The Traveling Bookshelf: Five Books to Read on Race

As a writer, one of my favorite things to do is to read. All throughout my journey, and especially after the election, I’ve been trying to pull together books that will help me see the world in a broader light and make me a more empathetic human and effective advocate.

Here are five books that have been on my shelf the last couple months. Hope you might enjoy (and learn from) them as much as I did!

Building a Movement to End the New Jim Crow: An Organizing Guide (Daniel Hunter)

njc-coverAfter the election, I felt pretty powerless in terms of how to respond and also realized I needed to learn more about engaging with the racial justice movement and integrating anti-racism work into my other advocacy. This book was a great primer for me regarding work being done to end the prison industrial complex (and its inherent racism) as well as an awesome guide for movement-building in general. I recommend it for anyone working in advocacy and activism and for all my non-profit sector friends. Find out more online here. (Available on Kindle for only $0.99USD!) Continue reading “The Traveling Bookshelf: Five Books to Read on Race”

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An Open Letter to My Friends Who Voted for Trump

For any of you who have read my fiction, you know I don’t like telling linear stories.

I’ve struggled with this while writing this blog, as I’ve felt compelled to break my travel narratives up into blog-sized bites. To make storylines that make sense. An arc across India and Asia.

But my timeline has been disrupted by events beyond my control. And besides, time never moves in a straight line anyway, and neither do my stories. There is always some piece of the past that makes itself known, some dream of the future.

I am writing this in a tea house in Myanmar. I will go to Vietnam soon.

I still have so many stories to tell you—from India, Korea, Nepal. Those will come, I promise.

But just not now.

Trump’s election and the ensuing fear and grief I (and my community) felt have derailed me. I’ve spent hours on social media, sharing together, raging together, trying to understand, to educate, to advocate while still loving all humanity. Still trying to bridge the divides among us.

I don’t always know how to do so while still speaking out against the violent oppression that is happening. I don’t know how to explain to you how the leaders Trump has drawn together to aid in his transition and potentially lead his administration scare me just as much—if not more—than Trump himself. Continue reading “An Open Letter to My Friends Who Voted for Trump”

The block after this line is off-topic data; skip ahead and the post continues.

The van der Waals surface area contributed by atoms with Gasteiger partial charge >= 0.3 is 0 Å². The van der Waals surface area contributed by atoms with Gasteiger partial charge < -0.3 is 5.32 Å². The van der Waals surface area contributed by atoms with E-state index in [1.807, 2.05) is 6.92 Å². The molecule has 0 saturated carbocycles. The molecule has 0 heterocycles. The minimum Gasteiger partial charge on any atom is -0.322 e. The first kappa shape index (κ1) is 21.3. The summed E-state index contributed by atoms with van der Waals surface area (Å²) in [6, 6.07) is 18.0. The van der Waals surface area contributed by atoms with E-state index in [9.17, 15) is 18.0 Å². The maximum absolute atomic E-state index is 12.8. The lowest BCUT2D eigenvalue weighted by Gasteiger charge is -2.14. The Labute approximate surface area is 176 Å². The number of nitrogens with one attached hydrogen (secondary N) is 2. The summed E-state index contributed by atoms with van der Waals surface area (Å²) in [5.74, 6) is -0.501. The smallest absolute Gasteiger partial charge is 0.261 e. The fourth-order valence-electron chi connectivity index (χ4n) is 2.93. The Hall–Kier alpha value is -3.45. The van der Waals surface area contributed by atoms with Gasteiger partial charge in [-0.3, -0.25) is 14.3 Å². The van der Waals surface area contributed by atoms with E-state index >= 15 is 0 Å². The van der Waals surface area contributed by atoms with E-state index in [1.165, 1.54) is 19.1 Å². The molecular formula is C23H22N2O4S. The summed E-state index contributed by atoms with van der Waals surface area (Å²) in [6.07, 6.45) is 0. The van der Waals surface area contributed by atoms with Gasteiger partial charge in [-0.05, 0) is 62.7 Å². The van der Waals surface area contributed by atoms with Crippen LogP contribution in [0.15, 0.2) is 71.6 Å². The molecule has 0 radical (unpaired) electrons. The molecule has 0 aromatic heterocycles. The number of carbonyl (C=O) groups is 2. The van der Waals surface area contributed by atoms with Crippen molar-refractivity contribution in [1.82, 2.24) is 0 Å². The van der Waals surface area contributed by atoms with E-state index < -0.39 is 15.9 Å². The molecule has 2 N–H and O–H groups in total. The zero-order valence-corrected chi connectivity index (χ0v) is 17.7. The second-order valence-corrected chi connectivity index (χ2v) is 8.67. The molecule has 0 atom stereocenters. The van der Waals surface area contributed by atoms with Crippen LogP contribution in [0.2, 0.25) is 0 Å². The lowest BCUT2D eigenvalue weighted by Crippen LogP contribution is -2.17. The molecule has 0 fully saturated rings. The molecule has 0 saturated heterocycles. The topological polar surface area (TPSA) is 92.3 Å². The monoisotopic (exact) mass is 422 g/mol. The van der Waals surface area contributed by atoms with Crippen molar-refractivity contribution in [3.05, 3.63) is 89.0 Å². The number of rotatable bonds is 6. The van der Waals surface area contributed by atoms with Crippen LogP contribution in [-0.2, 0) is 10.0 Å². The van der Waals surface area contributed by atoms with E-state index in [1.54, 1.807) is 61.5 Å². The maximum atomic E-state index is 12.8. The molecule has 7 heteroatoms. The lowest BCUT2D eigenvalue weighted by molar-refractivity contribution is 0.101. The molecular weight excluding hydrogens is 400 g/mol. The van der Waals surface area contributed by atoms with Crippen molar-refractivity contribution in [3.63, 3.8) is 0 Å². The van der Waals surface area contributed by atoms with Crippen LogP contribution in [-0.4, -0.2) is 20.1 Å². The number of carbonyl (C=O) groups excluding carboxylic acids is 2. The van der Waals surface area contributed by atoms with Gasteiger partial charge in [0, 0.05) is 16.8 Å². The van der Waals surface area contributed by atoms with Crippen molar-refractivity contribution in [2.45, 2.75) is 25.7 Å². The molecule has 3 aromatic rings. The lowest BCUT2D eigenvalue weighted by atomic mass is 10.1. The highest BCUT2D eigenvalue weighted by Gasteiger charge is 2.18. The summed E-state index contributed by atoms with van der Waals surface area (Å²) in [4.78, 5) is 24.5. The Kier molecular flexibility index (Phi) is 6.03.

White People Problems (American Tourist Edition)

Let’s face it: I have a problem with being a white American traveling in India. Chalk it up to white guilt or simply a recognition of (historical and present) privilege, but my whiteness preceded me everywhere I went and reminded me of echoes of the past—the white, British colonizers who oppressed and dehumanized Indians for years, who demolished their culture and devalued their lives.

Admission: I am not an expert on either Indian history or British colonialism. But I couldn’t help but be aware of the damage wrought by people who looked like me, worshipped in the kinds of churches I attend, and spoke my language.

I guess it was a good thing to be aware of. But beyond awareness of privilege, I’ve wondered what I could do. Colonization is over, but the real inequalities are still there—because of nationality, class, place of birth, first language—all of those things.

Boyeon and I had some interesting conversations about this. How she, as someone from a country that had been colonized (by the Japanese, for those of you who missed out on East Asian history), felt a certain kind of empathy for (and to her, perhaps from) the Indian people. How walking down the street, she felt a kinship—both as someone from Asia and from a formerly colonized country.

For us, this sometimes played out in how we interacted with people on the street. For example, Boyeon frequently was ready to ask questions, get directions, and get answers for other basic travel information. I, however, was not. Granted, this is partly because she’s more extroverted than I am, and I’m self-reliant to a fault. But one of my major hangups, as I told her, was really my lack of knowing the local language and how imperialistic (and particularly American) it felt to expect everyone to know English. (And our cramming of Hindi did not help us at all in the Bengali-dominated Northeast or Malayalam-speaking South.)

And while I didn’t feel the Indian people holding me accountable for British failings, I did realize that I wanted to find a way to acknowledge those failings, to recognize my positionality within that space, to work to counteract any ways in which power and privilege became barriers between me, the place, and the people. Continue reading “White People Problems (American Tourist Edition)”